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Visual programming languages (VPLs) appear to have great promise towards lessening the distinction between programming and problem solving, by making programming more direct, more immediate, and simpler. However, making VPLs suitable for solving large, realistic programming problems often seems to require reintroducing the very complexities that VPLs seek to avoid. This is called the scaling-up problem. This paper discusses the opportunities and obstacles VPLs encounter when attempting to solve the scaling-up problem. An understanding of this problem, its components, and the interrelationships among these components is necessary to ensure that efforts to solve the problem are productive and that these efforts do not compromise the qualities that make VPLs attractive.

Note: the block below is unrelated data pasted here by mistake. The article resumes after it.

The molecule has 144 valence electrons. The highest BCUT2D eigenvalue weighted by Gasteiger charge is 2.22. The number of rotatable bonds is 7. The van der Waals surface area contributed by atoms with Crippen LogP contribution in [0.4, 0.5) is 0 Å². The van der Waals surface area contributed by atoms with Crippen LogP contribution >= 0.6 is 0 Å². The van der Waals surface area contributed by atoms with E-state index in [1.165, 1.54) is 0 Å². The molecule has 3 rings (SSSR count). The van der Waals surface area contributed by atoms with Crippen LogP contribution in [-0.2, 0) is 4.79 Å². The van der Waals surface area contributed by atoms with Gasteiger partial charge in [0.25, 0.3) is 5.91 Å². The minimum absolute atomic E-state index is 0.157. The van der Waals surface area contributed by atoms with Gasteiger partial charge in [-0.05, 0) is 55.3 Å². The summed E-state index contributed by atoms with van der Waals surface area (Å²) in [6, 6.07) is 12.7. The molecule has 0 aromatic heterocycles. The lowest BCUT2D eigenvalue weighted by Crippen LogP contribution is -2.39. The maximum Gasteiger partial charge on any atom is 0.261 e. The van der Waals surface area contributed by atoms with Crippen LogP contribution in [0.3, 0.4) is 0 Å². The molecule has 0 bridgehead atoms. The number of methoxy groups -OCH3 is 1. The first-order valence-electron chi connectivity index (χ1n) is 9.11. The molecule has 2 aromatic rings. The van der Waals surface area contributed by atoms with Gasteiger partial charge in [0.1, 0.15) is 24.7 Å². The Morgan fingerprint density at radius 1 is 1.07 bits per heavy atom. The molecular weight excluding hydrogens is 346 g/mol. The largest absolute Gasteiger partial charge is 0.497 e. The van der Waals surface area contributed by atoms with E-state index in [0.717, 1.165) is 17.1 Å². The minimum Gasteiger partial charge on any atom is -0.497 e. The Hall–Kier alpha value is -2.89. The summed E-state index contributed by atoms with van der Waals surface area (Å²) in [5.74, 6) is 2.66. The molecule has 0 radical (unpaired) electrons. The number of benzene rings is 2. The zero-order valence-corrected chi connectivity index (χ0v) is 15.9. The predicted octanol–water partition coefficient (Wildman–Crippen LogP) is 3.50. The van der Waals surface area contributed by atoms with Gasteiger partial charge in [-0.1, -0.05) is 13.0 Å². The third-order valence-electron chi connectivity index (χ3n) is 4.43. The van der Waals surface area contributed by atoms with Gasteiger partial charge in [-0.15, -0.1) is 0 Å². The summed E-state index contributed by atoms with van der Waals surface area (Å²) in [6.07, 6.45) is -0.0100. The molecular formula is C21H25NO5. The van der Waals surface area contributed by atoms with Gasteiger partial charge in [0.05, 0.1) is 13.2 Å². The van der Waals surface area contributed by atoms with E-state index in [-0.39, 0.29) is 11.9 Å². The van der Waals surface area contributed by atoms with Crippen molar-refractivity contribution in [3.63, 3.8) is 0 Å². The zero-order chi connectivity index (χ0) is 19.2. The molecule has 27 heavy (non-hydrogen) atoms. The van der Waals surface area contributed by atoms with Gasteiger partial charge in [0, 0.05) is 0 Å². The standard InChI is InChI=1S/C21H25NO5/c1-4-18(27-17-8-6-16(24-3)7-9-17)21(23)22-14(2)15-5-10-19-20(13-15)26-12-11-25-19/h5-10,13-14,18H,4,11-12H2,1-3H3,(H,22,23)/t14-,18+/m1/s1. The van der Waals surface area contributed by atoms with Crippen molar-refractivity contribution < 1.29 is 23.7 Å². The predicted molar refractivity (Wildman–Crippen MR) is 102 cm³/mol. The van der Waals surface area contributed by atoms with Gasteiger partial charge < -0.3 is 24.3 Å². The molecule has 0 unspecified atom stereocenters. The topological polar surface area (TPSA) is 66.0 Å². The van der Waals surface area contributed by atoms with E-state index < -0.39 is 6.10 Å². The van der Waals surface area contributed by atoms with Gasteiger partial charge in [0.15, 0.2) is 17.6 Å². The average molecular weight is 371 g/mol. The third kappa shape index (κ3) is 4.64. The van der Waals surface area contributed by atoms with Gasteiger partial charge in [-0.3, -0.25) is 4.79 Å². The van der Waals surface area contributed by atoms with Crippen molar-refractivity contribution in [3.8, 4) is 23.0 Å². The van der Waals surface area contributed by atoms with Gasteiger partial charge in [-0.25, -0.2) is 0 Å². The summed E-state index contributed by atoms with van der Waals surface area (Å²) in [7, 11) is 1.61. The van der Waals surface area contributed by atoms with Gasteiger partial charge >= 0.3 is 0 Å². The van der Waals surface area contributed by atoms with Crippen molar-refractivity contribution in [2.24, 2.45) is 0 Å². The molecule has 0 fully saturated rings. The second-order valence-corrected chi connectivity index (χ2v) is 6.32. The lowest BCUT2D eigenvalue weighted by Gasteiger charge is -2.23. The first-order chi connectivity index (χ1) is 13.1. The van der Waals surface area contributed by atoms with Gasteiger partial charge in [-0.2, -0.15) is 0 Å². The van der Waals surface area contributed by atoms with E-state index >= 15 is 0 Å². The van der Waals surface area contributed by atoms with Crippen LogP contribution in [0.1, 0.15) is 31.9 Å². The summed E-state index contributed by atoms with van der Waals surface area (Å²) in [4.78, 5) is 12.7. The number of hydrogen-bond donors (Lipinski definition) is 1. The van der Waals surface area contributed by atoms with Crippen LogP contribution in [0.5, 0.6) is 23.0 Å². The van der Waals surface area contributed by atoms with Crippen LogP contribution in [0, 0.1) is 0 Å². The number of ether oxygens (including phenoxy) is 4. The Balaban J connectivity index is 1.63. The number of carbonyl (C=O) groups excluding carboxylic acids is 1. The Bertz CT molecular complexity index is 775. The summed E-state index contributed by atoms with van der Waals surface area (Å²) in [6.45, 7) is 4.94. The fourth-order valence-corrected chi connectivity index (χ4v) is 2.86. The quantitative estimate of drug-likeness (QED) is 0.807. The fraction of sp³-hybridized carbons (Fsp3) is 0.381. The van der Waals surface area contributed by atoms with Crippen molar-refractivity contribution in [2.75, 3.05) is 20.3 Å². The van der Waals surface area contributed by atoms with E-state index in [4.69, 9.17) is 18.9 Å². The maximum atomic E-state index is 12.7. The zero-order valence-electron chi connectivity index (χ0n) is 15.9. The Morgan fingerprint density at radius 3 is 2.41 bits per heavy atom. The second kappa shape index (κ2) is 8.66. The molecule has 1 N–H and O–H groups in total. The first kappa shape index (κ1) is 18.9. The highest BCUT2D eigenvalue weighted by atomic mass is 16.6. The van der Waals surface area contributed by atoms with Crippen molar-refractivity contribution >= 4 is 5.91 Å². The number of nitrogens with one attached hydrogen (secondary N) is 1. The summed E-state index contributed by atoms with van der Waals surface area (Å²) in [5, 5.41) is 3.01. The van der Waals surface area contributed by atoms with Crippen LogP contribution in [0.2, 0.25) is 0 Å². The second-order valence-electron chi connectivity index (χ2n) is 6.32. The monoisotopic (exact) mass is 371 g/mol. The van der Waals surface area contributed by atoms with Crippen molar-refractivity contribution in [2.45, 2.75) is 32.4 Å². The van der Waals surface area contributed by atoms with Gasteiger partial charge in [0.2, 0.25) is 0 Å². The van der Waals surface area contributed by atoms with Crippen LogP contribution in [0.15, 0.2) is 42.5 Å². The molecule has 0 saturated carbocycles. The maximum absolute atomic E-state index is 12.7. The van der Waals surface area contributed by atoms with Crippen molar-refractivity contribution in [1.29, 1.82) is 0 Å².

S. Yang, C. Bohus, M. M. Burnett, M. J. Baker, P. Carlson and P. van Zee, "Scaling Up Visual Programming Languages," in Computer, vol. 28, no. , pp. 45-54, 1995.
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